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Habitual Poet: Ellen Kombiyil, What I Do On My Summer Vacation, Postcard from Bangalore

This post is part of a series exploring where we are writing from this summer. Click to learn more.


Dear Cati,

I'm responding to your call for the blog and send the following
postcard from Bangalore. I'm looking forward to seeing what others
write and, of course, to the upcoming issue!

All the best,
Ellen Kombiyil

Postcard from Bangalore

It's a summer of mosquitos, newly hatched.
They settle on the hibiscus, the spider plants,
the freshly laundered sheets & Catholic school pants
wicking in the sun. I wondered where all the birds
were coming from: the shrubs, twitching, the tiny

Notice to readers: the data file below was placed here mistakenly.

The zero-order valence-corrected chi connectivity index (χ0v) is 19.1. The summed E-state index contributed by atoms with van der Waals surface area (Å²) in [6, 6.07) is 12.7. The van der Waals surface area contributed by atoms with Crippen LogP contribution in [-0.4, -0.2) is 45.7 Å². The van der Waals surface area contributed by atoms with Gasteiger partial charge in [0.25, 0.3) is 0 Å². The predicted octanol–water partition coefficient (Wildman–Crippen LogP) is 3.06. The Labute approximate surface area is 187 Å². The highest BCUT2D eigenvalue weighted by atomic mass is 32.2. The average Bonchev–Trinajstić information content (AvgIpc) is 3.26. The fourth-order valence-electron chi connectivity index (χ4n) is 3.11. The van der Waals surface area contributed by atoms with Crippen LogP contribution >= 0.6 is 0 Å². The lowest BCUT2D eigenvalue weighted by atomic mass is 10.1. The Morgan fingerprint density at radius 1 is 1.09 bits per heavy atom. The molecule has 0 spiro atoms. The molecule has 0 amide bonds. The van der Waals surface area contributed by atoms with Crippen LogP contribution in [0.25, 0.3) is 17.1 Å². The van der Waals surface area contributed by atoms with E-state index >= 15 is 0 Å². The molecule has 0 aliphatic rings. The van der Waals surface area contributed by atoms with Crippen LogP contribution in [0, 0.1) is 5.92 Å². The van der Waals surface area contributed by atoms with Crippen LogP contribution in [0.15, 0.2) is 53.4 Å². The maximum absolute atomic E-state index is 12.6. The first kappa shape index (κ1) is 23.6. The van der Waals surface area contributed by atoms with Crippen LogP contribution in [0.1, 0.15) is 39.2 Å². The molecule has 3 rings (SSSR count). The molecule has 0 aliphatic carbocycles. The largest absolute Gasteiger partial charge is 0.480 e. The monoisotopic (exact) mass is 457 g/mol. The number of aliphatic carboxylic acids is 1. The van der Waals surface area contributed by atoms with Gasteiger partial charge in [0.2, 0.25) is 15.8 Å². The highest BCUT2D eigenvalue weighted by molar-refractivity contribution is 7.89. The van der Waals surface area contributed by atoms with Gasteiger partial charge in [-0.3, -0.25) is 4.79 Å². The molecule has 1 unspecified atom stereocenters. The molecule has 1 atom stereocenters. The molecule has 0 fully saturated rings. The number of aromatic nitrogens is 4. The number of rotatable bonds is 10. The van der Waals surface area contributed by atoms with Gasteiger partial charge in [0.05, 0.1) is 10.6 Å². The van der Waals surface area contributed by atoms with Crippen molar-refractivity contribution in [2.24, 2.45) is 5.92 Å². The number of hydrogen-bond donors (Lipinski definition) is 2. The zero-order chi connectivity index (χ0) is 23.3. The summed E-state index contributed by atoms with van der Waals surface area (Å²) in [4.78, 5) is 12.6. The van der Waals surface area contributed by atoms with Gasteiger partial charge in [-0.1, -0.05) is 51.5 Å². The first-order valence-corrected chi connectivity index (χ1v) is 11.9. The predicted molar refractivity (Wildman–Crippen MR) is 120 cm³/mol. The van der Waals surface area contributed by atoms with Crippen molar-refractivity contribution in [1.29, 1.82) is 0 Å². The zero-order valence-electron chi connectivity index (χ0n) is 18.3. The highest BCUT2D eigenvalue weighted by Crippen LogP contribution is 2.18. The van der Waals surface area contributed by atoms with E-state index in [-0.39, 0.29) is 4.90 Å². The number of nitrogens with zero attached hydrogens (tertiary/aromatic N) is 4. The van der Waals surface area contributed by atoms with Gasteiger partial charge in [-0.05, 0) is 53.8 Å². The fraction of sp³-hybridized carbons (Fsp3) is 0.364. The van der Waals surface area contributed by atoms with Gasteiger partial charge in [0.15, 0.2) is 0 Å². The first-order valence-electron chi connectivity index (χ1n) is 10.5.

seismic avalanches of twigs as birds hop, feasting,
branch to branch. Even the woodpecker that for days
I heard but never saw, appeared in my yard,
tall & sleek with feet like pen strokes. I should be writing
this down, how the lawn erupts in upward flight
when I step out: mosquitos disperse like
a rising inflection and bulbuls flit
inside dense bougainvillea. It crisscrosses
like a basket, like a cage, like the ribs of a whale.




Ellen Kombiyil, born and raised in Syracuse, New York, and a graduate of the University of Chicago, Ellen Kombiyil’s poetry has recently appeared in 2river, Beloit Poetry Journal, Juked, and MiPOesias, among others. She currently lives in India with her husband and two children.

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